Preventive Care

Preventive Care for Women

Recommended Activities

20s

30s

40s

50s

60 & Older

Annual Physical Exam

Cholesterol Screen

Diabetes Screen

  

Dental Exam

Dental Cleaning

Eye Exam (HIP Plus only)

Cervical Cancer Screen

Breast Cancer Screen

  

Colon Cancer Screen

  

Flu Shot

Pneumococcal Vaccine

    

Shingles Vaccine

    

COVID Vaccine

Td Vaccine

Chlamydia Screen

Under 25

Preventive Care for Men

Recommended Activities

20s

30s

40s

50s

60 & Older

AAA Screen

Annual Physical Exam

Cholesterol Screen

Diabetes Screen

  

Dental Exam

Dental Cleaning

Eye Exam (HIP Plus only)

Colon Cancer Screen

  

Flu Shot

Lung Cancer Screen

Pneumococcal Vaccine

    

Shingles Vaccine

    

Td Vaccine

COVID Vaccine

The bullets below explain the preventive care services listed in the charts above. If you have more questions, please contact your PMP. You can also speak to one of our nurses by calling CareSource24®.

Definitions of preventive health activities:

  • Abdominal Aortic Aneurysm (AAA) Screen: Those men who are between the ages of 65 and 75 who have smoked should get screened for abdominal aortic aneurysms.
  • Annual Physical Exam: A health care provider visit at least once a year. Do this even if you feel healthy.
  • Cholesterol Screen: Get your cholesterol checked starting at age 20. If your level is within normal limits, get checked every five years. Your health care provider may check your cholesterol more if your level is not normal. You may be checked more if you have diabetes, heart disease or kidney problems. You could be screened more if you see changes in your weight or what you eat.
  • COVID Vaccine: Everyone age 5 and up are now eligible to receive COVID-19 vaccination. These vaccines are the best way to protect and your loved ones from becoming ill from COVID-19. Talk to your healthcare provider or visit https://www.coronavirus.in.gov/for more information.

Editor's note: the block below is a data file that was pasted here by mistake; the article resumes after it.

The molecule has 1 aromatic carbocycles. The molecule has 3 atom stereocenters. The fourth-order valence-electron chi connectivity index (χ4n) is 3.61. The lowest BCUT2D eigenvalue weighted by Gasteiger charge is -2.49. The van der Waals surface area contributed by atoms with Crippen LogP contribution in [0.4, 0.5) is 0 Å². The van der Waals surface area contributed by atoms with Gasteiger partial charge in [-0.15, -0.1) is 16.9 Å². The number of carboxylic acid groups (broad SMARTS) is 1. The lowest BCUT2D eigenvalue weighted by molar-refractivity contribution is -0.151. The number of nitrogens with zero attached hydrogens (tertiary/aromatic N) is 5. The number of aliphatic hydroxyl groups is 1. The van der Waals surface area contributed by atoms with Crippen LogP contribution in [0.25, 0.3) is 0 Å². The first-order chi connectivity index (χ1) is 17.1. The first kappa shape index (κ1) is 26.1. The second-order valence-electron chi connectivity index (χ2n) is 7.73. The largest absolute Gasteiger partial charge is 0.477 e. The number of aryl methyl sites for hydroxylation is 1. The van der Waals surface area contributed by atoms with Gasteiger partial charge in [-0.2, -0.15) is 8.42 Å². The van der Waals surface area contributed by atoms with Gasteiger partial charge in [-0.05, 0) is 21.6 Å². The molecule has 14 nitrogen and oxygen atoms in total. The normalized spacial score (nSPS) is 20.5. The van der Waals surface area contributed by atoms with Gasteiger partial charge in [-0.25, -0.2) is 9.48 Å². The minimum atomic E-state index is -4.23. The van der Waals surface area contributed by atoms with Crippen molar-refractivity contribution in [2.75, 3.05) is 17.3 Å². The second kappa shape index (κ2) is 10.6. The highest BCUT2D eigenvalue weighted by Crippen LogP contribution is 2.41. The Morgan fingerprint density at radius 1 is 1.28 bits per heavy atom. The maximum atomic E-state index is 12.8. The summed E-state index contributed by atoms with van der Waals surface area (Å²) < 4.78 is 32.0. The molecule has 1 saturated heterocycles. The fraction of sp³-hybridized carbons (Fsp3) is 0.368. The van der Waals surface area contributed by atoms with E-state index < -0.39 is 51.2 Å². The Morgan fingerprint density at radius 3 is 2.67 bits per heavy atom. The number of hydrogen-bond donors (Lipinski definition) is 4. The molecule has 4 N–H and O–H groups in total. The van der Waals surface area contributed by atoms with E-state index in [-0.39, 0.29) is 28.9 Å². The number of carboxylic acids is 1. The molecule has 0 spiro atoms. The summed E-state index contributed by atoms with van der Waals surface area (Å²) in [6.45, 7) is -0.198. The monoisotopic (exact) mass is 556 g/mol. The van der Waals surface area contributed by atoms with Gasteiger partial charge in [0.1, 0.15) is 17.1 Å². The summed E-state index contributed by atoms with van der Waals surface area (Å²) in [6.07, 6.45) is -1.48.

• Diabetes Screen: Everyone should be screened for diabetes no later than age 45. Your health care provider may screen you at a younger age if you are overweight or have high blood pressure.
  • Dental Cleaning: Have a dental professional clean your teeth at least once a year.
  • Dental Exam: Have a dentist look at all your teeth at least once a year.
  • Eye Exam: Get your eyes checked once every two years. Ask your health care provider if you need your eyes checked more often.
  • Chlamydia: Women under age 25 should be screened for chlamydia each year.
  • Cervical Cancer Screen: Women ages 21 to 30 who have a cervix should get a Pap test every three years. Women ages 30 to 65 should get a Pap test every five years. They should do this even if they have a normal HPV test. After age 65, most women who have not had cervical cancer can stop these tests. A person can stop getting tests after testing negative three times in 10 years.
  • Breast Cancer Screen: Women between the ages of 40 to 75 should get mammograms. This is an x-ray of the breasts to help find cancer. This test should be done at least once every two years.
  • Colon Cancer Screen: All people between ages 45 and 75 should get screened for colorectal cancer. You should talk with your health care provider about the test that is best for you. You may be tested at a younger age if you have a family history of colorectal cancer.
  • Flu Shot: Most adults should get the flu shot every year.
  • Lung Cancer Screen: Between ages 55 and 80, ask your doctor about tests for lung cancer if you have at least a 20 pack per year past and either still smoke or quit within the last 15 years.
  • Pneumococcal Vaccine: Adults 65 or older should get the vaccine. Health care providers may also suggest it for people younger than 65 who have certain other health problems.
  • Shingles Vaccine: This is a vaccine that protects you against a painful disease caused by the chicken pox virus. Those with weak immune systems should not get it. Talk to your Primary Medical Provider (PMP) for more information.
  • Td Vaccine: Adults should get a Td booster once every 10 years.

Source: CDC, MedLine Plus

Preventive care is key to your overall health. Seeing your providers on a routine basis even if you are healthy helps your providers find and treat problems early before they get worse.